Rescue workers in Mexico are racing against the clock to save a 12-year-old girl who has been discovered alive in the rubble of a primary school which collapsed when a major earthquake hit the country on Tuesday.
At least 237 people were killed by the 7.1-magnitude quake that struck near Mexico City, destroying buildings, cutting gas mains and sparking fires.
Among those dead were 21 children who were killed when their primary school in the capital city was reduced to rubble. The bodies of four adults have also been recovered from the Enrique Rebsamen School, Reuters reported.
But emergency workers have now located a girl, known only as Frida Sofia, who is still alive among the wreckage.
According to broadcaster Televisa, the pupil told rescuers that there were two other students nearby, but she could not tell if they were alive.
Rescuers previously had seen a hand protruding from the debris, and she wiggled her fingers when asked if she was still alive.
Her family are currently waiting in anguish nearby as emergency workers erect makeshift wooden scaffolding to prevent rubble from crumbling further and seeking a path to the child through the unstable ruins.
As in rescue scenes throughout the central Valley of Mexico, officials ruled out using heavy equipment as long as there were signs of life below.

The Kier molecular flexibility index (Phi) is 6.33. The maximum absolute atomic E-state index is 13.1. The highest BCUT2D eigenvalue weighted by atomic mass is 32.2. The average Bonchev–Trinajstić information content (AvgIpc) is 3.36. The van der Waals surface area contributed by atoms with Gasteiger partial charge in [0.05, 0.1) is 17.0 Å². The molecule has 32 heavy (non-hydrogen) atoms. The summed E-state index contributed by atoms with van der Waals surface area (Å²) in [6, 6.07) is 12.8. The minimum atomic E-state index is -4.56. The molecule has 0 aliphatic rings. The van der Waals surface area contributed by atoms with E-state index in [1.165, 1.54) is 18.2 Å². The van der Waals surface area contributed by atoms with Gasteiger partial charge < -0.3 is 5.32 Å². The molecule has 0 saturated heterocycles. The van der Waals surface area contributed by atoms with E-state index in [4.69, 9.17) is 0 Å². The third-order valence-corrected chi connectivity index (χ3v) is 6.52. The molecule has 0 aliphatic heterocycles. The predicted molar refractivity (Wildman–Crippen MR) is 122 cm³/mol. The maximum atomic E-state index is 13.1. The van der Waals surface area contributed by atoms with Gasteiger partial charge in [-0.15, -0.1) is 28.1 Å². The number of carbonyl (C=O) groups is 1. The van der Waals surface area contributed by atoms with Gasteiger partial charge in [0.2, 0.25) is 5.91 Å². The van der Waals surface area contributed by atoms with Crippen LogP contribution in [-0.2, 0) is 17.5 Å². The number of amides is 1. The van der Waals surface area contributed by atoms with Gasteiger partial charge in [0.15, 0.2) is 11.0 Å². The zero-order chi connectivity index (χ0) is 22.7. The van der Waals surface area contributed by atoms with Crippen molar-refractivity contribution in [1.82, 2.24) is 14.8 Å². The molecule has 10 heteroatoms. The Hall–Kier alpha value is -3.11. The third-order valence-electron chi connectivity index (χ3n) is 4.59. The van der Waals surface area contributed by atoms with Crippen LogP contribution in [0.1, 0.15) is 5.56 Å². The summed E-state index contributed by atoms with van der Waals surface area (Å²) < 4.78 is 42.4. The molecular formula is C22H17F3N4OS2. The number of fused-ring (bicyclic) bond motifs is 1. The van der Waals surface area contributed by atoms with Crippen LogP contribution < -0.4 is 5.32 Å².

Earlier in the day, another young girl had sent messages to her mother begging rescuers to find her, El Universal reported.
Recovery workers have made urgent pleas on camera for beams and chains to support parts of the school ruins that were collapsing.
“We have a lot of hope that some will still be rescued,” said David Porras, one of scores of volunteers helping the search at the school for children aged 3 to 14.
“But we’re slow, like turtles,” he said.
Similar efforts have pulled more than 50 survivors from buildings around the country, President Enrique Pena Nieto said in a national address.
Such rescues lead to impassioned cries of “Yes we can!” from responders and bystanders.
Rescuers periodically demanded “total silence” from bystanders, who would freeze in place and stay quiet, to better hear calls for help.
Fifty-two buildings collapsed in Mexico City alone, Mayor Miguel Angel Mancera told reporters.
In all the quake killed 102 people in Mexico City and the remaining 135 from five surrounding states. Another 1,900 people were treated for injuries, the president said.
The quake struck a mere 31 km (32 miles) beneath the surface, sending major shockwaves through the metropolitan area, where around 20 million people live.
Initial reports suggest that collapses were limited mostly to buildings that predated the 1985 quake, after which stricter building codes were enacted.
“The central part of Mexico City, in the lake bed, is always going to be a complicated place to build,” said Rodrigo Suarez, chief operating officer at Mexico City-based apartment developer Hasta Capital.
“These old buildings (may) survive an earthquake or two or three, but since they weren’t built to modern code, there’s always going to be a risk in major earthquakes.”
Tuesday’s temblor comes less than two weeks after another powerful tremor killed nearly 100 people in the south of the country.
According to Mexico’s president, reinforcements from the US, Spain, Israel, Japan and several Latin American countries have already begun to arrive.